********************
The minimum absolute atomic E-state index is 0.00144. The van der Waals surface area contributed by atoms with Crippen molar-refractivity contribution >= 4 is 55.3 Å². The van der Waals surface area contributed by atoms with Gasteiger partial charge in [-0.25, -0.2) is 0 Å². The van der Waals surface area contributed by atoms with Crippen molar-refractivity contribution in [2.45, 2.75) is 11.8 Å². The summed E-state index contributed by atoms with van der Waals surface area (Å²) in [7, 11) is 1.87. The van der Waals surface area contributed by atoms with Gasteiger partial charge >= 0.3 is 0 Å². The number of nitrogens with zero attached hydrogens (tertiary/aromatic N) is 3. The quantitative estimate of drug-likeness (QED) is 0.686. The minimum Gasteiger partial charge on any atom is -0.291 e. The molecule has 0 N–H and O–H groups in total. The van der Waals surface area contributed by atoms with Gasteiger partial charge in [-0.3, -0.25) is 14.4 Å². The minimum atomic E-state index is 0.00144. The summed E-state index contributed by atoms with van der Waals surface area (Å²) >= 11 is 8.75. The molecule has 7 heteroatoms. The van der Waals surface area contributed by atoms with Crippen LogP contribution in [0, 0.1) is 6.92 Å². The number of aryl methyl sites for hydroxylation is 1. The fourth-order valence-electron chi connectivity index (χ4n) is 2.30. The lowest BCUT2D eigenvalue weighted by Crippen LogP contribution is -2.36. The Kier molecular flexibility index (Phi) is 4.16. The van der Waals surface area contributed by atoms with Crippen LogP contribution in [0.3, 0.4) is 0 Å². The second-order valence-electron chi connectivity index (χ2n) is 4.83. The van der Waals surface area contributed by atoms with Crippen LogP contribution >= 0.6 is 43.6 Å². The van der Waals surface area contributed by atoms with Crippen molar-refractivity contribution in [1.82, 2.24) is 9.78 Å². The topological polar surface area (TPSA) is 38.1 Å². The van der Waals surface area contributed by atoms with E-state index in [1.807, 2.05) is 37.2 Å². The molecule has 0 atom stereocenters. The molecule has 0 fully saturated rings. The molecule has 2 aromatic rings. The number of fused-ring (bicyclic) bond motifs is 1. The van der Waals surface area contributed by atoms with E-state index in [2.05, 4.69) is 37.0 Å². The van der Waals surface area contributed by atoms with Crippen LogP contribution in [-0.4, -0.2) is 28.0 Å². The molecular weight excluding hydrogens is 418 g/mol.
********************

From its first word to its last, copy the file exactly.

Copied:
The minimum absolute atomic E-state index is 0.00144. The van der Waals surface area contributed by atoms with Crippen molar-refractivity contribution >= 4 is 55.3 Å². The van der Waals surface area contributed by atoms with Gasteiger partial charge in [-0.25, -0.2) is 0 Å². The van der Waals surface area contributed by atoms with Crippen molar-refractivity contribution in [2.45, 2.75) is 11.8 Å². The summed E-state index contributed by atoms with van der Waals surface area (Å²) in [7, 11) is 1.87. The van der Waals surface area contributed by atoms with Gasteiger partial charge >= 0.3 is 0 Å². The number of nitrogens with zero attached hydrogens (tertiary/aromatic N) is 3. The quantitative estimate of drug-likeness (QED) is 0.686. The minimum Gasteiger partial charge on any atom is -0.291 e. The molecule has 0 N–H and O–H groups in total. The van der Waals surface area contributed by atoms with Gasteiger partial charge in [-0.3, -0.25) is 14.4 Å². The minimum atomic E-state index is 0.00144. The summed E-state index contributed by atoms with van der Waals surface area (Å²) >= 11 is 8.75. The molecule has 7 heteroatoms. The van der Waals surface area contributed by atoms with Crippen LogP contribution in [0, 0.1) is 6.92 Å². The number of aryl methyl sites for hydroxylation is 1. The fourth-order valence-electron chi connectivity index (χ4n) is 2.30. The lowest BCUT2D eigenvalue weighted by Crippen LogP contribution is -2.36. The Kier molecular flexibility index (Phi) is 4.16. The van der Waals surface area contributed by atoms with Crippen LogP contribution in [0.3, 0.4) is 0 Å². The second-order valence-electron chi connectivity index (χ2n) is 4.83. The van der Waals surface area contributed by atoms with Crippen LogP contribution >= 0.6 is 43.6 Å². The van der Waals surface area contributed by atoms with Crippen molar-refractivity contribution in [1.82, 2.24) is 9.78 Å². The topological polar surface area (TPSA) is 38.1 Å². The van der Waals surface area contributed by atoms with E-state index in [1.807, 2.05) is 37.2 Å². The molecule has 0 atom stereocenters. The molecule has 0 fully saturated rings. The molecule has 2 aromatic rings. The number of fused-ring (bicyclic) bond motifs is 1. The van der Waals surface area contributed by atoms with E-state index in [2.05, 4.69) is 37.0 Å². The van der Waals surface area contributed by atoms with Crippen LogP contribution in [-0.4, -0.2) is 28.0 Å². The molecular weight excluding hydrogens is 418 g/mol.